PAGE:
We already know the basics of how President Donald Trump wants to handle spending at the U.S. Department of Education, but there are several outstanding questions ahead of the official budget release Tuesday.
President Donald Trump swept into office in January with grand visions of dramatically expanding school choice. That was, of course, before a swarm of very negative headlines concerning Trump, Russia, and the FBI.
If peer reviewers want to recommend against approving a state's ESSA plan, the lack of permanent political staffers could become an issue, some experts say.
The GAO looked at a sample of 75 federal grants. And almost all of them—69—were incomplete in some way in terms of oversight, according to the report.
The U.S. secretary of education will address the school choice advocacy organization she chaired and helped found, speaking at its national convention in Indianapolis, a source said.
The soon-to-be-released federal budget plan would cut more than $9 billion from the Education Department, while leveraging $1 billion in grant money for public school choice, the Washington Post said.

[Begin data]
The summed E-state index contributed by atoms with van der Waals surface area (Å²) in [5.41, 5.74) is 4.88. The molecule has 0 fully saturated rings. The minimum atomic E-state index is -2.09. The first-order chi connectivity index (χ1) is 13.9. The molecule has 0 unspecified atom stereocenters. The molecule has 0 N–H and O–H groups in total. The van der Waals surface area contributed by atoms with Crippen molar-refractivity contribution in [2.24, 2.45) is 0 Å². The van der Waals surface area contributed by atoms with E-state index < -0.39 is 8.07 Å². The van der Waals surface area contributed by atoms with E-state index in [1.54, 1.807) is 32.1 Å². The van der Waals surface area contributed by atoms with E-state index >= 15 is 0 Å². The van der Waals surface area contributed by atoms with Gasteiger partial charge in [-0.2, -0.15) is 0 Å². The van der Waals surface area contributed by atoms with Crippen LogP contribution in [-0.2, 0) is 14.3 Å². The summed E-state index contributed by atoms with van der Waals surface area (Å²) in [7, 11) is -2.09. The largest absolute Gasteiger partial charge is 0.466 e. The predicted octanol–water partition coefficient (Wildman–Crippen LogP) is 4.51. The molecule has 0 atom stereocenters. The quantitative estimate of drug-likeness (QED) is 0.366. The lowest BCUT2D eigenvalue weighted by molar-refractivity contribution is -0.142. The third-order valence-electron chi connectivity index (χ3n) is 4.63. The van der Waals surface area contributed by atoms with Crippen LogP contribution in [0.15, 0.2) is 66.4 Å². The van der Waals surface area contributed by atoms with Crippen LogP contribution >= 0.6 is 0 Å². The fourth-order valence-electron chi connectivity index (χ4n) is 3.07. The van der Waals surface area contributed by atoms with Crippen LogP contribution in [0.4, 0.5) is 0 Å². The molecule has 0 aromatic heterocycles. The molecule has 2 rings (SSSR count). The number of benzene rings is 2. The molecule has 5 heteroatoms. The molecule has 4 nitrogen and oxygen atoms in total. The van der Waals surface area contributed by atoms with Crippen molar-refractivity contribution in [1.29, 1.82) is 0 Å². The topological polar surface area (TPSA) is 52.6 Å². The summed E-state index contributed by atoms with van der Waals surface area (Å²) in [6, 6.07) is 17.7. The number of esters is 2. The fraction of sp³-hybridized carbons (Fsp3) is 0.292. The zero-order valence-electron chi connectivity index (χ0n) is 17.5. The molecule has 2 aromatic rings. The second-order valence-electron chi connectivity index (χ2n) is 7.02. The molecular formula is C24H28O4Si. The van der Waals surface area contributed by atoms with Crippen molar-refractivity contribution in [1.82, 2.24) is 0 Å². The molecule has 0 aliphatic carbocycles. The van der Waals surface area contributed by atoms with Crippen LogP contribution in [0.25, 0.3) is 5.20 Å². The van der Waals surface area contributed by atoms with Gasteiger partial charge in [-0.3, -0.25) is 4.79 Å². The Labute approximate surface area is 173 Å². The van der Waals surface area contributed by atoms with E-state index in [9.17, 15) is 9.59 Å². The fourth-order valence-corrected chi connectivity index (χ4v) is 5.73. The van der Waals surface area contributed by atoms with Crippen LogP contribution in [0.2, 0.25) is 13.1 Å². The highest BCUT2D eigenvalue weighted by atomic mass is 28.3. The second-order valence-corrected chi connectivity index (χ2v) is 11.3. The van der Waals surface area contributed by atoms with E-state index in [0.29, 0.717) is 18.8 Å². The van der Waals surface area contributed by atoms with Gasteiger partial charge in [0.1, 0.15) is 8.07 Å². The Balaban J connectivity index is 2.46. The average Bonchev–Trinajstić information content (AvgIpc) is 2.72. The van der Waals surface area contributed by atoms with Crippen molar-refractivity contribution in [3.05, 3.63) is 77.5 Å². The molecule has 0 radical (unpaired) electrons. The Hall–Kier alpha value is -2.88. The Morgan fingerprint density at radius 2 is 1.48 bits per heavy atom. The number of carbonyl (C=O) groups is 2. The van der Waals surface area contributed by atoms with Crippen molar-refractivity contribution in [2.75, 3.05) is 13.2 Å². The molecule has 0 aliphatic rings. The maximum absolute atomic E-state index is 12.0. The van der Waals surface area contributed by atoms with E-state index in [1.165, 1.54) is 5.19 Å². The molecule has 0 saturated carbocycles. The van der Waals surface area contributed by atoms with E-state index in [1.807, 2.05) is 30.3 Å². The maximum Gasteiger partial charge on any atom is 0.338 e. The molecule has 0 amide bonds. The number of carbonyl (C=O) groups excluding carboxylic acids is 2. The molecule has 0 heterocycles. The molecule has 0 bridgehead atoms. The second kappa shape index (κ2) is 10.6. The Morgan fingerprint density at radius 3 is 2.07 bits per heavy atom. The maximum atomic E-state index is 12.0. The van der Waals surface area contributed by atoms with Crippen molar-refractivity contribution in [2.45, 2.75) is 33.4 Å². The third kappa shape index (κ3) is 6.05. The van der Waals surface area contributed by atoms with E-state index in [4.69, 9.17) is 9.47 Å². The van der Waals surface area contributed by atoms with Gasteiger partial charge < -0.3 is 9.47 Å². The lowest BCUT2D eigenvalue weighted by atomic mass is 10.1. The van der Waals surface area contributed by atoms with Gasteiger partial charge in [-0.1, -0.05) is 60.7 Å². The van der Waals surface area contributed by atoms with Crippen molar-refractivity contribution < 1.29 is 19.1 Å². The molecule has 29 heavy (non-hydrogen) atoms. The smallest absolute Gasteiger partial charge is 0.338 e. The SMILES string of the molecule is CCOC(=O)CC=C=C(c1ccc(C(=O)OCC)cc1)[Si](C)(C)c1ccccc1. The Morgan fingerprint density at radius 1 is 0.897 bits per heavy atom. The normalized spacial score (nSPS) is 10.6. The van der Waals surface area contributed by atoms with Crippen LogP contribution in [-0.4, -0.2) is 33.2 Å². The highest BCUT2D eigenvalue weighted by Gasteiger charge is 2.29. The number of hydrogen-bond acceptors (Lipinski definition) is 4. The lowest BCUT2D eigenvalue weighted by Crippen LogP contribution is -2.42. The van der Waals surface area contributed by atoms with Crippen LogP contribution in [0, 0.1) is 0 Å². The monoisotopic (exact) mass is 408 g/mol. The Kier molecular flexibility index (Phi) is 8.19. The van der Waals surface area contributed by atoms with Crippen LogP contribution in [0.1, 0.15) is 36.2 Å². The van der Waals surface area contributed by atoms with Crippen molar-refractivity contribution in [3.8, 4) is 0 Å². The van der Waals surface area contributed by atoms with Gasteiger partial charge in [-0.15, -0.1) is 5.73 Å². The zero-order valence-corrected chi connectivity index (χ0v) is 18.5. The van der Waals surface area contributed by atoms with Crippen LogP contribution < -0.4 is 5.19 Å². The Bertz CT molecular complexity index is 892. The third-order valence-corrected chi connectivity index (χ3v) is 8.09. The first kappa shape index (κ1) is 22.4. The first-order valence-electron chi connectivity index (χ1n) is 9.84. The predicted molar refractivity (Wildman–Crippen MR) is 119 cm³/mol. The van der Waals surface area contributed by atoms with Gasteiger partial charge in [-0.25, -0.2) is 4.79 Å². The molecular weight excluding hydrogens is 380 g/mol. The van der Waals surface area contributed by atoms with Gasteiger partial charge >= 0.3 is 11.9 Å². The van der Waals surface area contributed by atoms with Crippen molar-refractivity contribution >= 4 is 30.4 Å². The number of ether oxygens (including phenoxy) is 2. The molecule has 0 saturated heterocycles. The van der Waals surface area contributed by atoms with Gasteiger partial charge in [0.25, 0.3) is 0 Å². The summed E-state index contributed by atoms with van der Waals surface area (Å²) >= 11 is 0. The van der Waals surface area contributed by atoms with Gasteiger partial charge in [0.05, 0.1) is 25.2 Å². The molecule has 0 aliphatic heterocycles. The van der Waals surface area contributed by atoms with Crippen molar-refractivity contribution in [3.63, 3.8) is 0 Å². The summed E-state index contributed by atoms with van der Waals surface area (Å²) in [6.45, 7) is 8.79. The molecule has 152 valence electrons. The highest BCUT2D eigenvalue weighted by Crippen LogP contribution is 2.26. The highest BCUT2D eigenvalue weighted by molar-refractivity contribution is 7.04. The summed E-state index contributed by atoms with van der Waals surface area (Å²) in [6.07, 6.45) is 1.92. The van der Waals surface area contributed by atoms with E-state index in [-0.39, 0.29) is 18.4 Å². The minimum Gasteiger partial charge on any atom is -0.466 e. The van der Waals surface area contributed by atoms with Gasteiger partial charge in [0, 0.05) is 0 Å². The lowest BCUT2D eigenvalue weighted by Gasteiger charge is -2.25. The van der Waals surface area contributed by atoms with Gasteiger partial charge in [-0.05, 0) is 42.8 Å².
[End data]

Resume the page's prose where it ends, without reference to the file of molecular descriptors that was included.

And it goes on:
The Rebuild America's Schools Act of 2017 would be tailored for schools in high-poverty areas and direct money to high-speed broadband internet and school construction.
The measure moves on to the full House for consideration, and could become the first major education legislation sent to President Donald Trump this Congress.
The legislation would get rid of the Congressional Review Act, which allows Congress to overturn newly finalized federal regulations, like those that President Barack Obama administration wrote to govern accountability and state plans for ESSA.
The bipartisan proposal would create a new federal database designed to provide more information about colleges and universities to prospective students, but would boost data collection requirements and could face an uphill climb in Congress.